In 2005, the breach of Card Systems (a major payment card processor), which exposed 40+ million credit cards, was labeled “The Biggest Hack of All Time” – the breach made worldwide news and the cover of Newsweek with a multipage article highlighting the dangerous new reality of cyberthreats. Fast forward to just last week with the announcement of the Equifax breach impacting 143 million individuals’ personally identifiable information, credit histories and card details and it should be apparent that nothing has gotten better in the world of IT security in the past 12 years. To the contrary, our ability to counter and combat threats has been nothing short of a failure.
Why reference these IT network breaches if my focus is on the industrial control systems (ICS) or operational technology (OT) networks that power critical infrastructure and run our global economy? I point to them as stark reminders to anyone thinking that the security of these networks is either “on par” (a horrible standard at best) or better than those of their IT counterparts. This could not be further from the truth. IT networks have been where “the bloodshed” has been for so long now that they’ve rightfully commanded the lion’s share of investment in new solutions, people and processes. Conversely, despite all the conversations related to how we must prepare against nightmare outcomes from breaches in the OT domain – as there (until recently) has been a lack of major threat activity in this space – there has been a dearth of funding and advancement.
Just last week, Symantec released a report claiming that an advanced adversary has gained access to the OT networks of dozens of firms in the energy sector – giving them the ability, Symantec claims, to “turn off the lights” if they so wished. This follows the July disclosure of a major campaign targeting U.S. energy and nuclear facilities – which was likely conducted through lateral movement from IT to OT networks. Whether the same actors are involved is not certain at current – if they are, it proves that at least one nation-state is aggressively laying the groundwork/at least establishing the capability to disrupt critical infrastructure in the U.S. and around the world. If they are unrelated, it shows us that this capability is desirable to many. Either scenario should be alarming. These disclosures highlight a growing threat to critical infrastructure – one that has been the subject of much debate, forewarning, etc. – and should show us that the day is not likely far off when we see major disruption through cyberattack. These are situations to be taken with grave seriousness and they should give cause for immediate and rapid innovation in the sector.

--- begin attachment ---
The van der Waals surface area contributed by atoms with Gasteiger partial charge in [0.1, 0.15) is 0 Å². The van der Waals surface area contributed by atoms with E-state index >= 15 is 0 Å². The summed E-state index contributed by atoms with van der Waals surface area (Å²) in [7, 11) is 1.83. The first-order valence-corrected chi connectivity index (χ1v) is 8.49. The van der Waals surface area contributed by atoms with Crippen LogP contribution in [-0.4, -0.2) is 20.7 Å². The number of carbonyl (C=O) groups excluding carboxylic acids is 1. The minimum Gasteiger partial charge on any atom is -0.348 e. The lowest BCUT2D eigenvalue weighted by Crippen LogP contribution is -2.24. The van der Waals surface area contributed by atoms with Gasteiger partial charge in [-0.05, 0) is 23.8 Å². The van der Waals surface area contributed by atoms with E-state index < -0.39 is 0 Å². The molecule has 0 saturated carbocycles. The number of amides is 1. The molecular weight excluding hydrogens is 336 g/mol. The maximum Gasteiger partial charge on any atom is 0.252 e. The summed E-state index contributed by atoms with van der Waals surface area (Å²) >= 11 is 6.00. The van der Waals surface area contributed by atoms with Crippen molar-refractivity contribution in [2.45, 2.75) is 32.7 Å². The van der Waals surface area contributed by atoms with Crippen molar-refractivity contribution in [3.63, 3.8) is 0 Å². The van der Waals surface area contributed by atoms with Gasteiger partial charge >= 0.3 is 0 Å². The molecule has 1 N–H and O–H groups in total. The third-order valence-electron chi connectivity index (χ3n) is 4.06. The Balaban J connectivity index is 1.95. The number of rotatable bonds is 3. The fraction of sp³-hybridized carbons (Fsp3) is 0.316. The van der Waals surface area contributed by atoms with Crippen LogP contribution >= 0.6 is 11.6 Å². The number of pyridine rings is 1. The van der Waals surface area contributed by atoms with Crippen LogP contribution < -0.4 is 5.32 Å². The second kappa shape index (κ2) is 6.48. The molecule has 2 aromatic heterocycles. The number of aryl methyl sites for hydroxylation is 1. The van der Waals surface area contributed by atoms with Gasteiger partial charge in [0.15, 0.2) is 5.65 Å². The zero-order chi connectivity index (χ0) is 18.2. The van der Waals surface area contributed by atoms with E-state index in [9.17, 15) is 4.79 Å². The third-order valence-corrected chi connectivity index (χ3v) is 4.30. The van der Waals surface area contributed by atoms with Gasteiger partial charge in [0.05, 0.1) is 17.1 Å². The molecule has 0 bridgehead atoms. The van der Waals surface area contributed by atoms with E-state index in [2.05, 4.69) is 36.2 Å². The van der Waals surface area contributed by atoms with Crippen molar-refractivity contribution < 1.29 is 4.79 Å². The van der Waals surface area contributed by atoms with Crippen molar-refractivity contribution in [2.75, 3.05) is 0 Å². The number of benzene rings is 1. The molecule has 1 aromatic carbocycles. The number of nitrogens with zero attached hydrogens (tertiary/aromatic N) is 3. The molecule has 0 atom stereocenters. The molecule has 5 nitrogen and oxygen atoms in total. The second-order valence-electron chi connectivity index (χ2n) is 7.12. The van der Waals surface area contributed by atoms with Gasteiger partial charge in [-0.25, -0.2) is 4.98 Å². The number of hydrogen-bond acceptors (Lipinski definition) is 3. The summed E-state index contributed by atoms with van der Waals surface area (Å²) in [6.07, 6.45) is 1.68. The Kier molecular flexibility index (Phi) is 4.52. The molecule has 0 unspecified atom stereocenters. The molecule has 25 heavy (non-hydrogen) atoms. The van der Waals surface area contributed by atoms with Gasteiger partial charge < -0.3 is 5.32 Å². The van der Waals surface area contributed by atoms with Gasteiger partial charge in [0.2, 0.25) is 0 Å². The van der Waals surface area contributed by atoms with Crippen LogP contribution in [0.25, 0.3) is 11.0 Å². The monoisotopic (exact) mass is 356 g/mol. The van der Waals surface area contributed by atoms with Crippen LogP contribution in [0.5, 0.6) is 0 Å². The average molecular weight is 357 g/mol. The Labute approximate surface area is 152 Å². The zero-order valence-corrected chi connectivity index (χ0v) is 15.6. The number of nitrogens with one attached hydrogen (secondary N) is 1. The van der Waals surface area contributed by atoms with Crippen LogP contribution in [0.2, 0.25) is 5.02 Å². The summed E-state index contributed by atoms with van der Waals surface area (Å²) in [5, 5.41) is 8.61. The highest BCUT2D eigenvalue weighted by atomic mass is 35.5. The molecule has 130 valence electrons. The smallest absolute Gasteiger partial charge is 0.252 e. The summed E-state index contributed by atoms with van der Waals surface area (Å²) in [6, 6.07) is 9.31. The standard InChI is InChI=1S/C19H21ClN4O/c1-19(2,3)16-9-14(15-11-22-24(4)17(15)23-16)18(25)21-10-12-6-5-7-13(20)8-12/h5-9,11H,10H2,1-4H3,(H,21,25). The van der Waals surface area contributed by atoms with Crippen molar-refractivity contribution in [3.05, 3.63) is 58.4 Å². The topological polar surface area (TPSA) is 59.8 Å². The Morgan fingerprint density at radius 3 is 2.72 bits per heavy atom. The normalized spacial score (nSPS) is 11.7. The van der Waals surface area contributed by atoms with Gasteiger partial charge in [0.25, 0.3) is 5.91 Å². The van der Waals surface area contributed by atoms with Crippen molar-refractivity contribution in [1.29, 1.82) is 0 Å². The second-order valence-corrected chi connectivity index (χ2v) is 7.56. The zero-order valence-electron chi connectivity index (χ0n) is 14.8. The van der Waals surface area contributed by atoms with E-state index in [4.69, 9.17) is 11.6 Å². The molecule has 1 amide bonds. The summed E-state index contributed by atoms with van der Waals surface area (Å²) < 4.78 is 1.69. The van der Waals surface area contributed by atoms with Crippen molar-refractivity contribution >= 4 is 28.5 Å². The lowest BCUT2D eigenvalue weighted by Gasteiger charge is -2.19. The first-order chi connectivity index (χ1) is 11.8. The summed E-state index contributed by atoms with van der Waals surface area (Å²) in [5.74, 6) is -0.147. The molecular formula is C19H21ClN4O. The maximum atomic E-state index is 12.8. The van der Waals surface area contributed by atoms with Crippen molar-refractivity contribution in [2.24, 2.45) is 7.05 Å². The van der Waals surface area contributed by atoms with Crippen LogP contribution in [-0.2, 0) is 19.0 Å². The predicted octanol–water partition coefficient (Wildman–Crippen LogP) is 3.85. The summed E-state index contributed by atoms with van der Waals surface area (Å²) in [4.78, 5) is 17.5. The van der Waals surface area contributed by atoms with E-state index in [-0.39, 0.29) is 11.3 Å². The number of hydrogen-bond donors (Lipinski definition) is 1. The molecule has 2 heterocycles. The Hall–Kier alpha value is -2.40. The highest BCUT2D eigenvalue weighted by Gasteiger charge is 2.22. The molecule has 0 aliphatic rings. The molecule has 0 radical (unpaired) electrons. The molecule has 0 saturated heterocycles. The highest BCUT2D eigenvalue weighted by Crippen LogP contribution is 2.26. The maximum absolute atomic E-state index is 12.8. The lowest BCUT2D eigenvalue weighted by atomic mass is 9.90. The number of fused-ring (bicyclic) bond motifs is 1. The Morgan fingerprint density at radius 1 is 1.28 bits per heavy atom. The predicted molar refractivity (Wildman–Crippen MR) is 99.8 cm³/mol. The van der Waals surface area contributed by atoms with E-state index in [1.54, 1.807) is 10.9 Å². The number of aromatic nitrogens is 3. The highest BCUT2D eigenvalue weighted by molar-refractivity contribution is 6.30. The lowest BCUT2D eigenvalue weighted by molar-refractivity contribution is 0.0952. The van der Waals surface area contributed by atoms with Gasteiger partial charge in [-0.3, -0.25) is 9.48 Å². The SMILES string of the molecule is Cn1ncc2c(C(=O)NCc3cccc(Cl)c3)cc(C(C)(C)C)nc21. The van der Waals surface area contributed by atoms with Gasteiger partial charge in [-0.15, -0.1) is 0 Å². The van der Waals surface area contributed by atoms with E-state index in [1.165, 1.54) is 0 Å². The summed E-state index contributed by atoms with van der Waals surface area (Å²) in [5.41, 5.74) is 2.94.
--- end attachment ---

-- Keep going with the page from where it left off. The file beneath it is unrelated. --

However, they aren’t the only situations to concern ourselves with.
The WannaCry and Petya/NotPetya ransomware attacks which occurred earlier in the summer help us to see a different picture related to potential threats to ICS/OT networks. Both campaigns resulted in production disruption at major global firms – with Petya/NotPetya having the greatest impact and resulting in what we now know is at least $600+ million in losses. While neither are believed to have specifically targeted ICS networks, their spillover effect shows us that while we’ve been looking for “Cyber Pearl Harbor,” we may have overlooked a less disruptive but equally sinister threat motive: Economic warfare.
With little in the way of effort, ransomware can be created to specifically target ICS networks. We should be concerned that adversaries will take note of the recent impact and damage of WannaCry and Petya/NotPetya and copycat this type of activity. With an insignificant investment in time and money, significant and lasting damage can be done. Whether a nation-state – as some believe was the case in both of these instances – uses a ransomware campaign as a false flag to inflict economic damage against an adversary or a particular industry, or a crime actor uses ransomware to hold these companies hostage, we should see the writing on the wall that these threats are just around the corner.
From the boardroom to the security operations center, lip service can no longer be paid to ICS/critical infrastructure/OT cybersecurity. The long summer is coming to an end and it appears that winter may indeed be just around the corner.